marshtide: (Mårran)
AND the other one! Back on schedule. *g*

Prompt: Archaeologists study dead people and animals, among other things. Do you need to know a lot of anatomy to put everything back into place (humerus =/= shinbone and so on)? And how does it feel to touch/watch/discover things that have been dead and hidden for ages?

There are a whole bunch of different things going on here, so I'll try to break this down a bit.


Do you need to know a lot of anatomy?

short answer: yes. )


And how does it feel to touch/watch/discover things that have been dead and hidden for ages?


Read more... )
marshtide: (Too-ticki)
Prompt: I've often wondered how archaeologists determine the sex of a skeleton - I know there are differences in the pelvis, but what else is taken to be a clue? I'm also curious about how accurate it is, and whether anyone's done any studies on that.

I'm afraid I'm focusing more on the general methods used than specific studies - I'm not the only one tackling this prompt so hopefully you'll get a different range of information from the other answer! Basically all my books are in the wrong country & I lack journal subscriptions, so I can't pull up as many specific figures and examples as I'd like for accuracy. But here is the as lay as possible guide to the kinds of techniques that get used in determining the sex of human remains in archaeology.

As a note before we start, I'm also one of those people who dislikes overemphasising sexual difference and I do see this whole thing as a sliding scale rather than a choice between two boxes. I do not automatically connect sex with gender either. That's the perspective I work from, though it's by no means shared by all archaeologists!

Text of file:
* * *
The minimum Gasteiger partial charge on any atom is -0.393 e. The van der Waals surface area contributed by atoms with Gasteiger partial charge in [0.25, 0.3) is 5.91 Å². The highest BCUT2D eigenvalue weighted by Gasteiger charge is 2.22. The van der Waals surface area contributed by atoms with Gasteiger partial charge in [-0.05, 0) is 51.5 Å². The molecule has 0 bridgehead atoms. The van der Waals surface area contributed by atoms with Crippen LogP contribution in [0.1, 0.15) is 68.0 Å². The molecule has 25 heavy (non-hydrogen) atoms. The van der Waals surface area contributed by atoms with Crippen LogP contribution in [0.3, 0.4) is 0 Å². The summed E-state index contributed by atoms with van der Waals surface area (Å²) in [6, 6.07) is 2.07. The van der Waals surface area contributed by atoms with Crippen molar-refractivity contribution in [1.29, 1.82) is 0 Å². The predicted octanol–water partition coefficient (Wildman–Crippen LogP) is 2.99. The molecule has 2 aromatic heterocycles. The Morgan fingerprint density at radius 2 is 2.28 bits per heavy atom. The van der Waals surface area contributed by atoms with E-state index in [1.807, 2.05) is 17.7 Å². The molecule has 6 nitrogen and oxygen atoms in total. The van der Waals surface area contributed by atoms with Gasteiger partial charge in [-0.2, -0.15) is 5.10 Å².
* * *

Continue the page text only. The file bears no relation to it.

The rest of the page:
So.


There are three things that are often used to determine the sex of skeletons, although they're of variable use and appropriateness. All of these have problems, although number two is the really what were you thinking option. More on this later! The methods are:

1. Looking at the bones
2. Looking at the grave goods
3. DNA testing


1. Looking at the bones

Read more... )



2. Looking at the grave goods

Read more... )


3. DNA testing

Read more... )


Ta-da! I do hope that was at least somewhat helpful.
marshtide: (Parkvakten)
Here's a translation of a short comic strip by Liv Strömquist, Sweden's favourite feminist comic artist and social commentator. My rough translation, as per usual. This, by the way, is semi-relevant to the post I'm hopefully putting up tomorrow on assigning sex to human remains. It's at least some kind of complementary reading material!

This is from Liv Strömquist's first collection, 100% fett (100% Fat).

Courtesy cut for images )


Previously translated strips:

- Creativity - a comic about making things by Liv Strömquist

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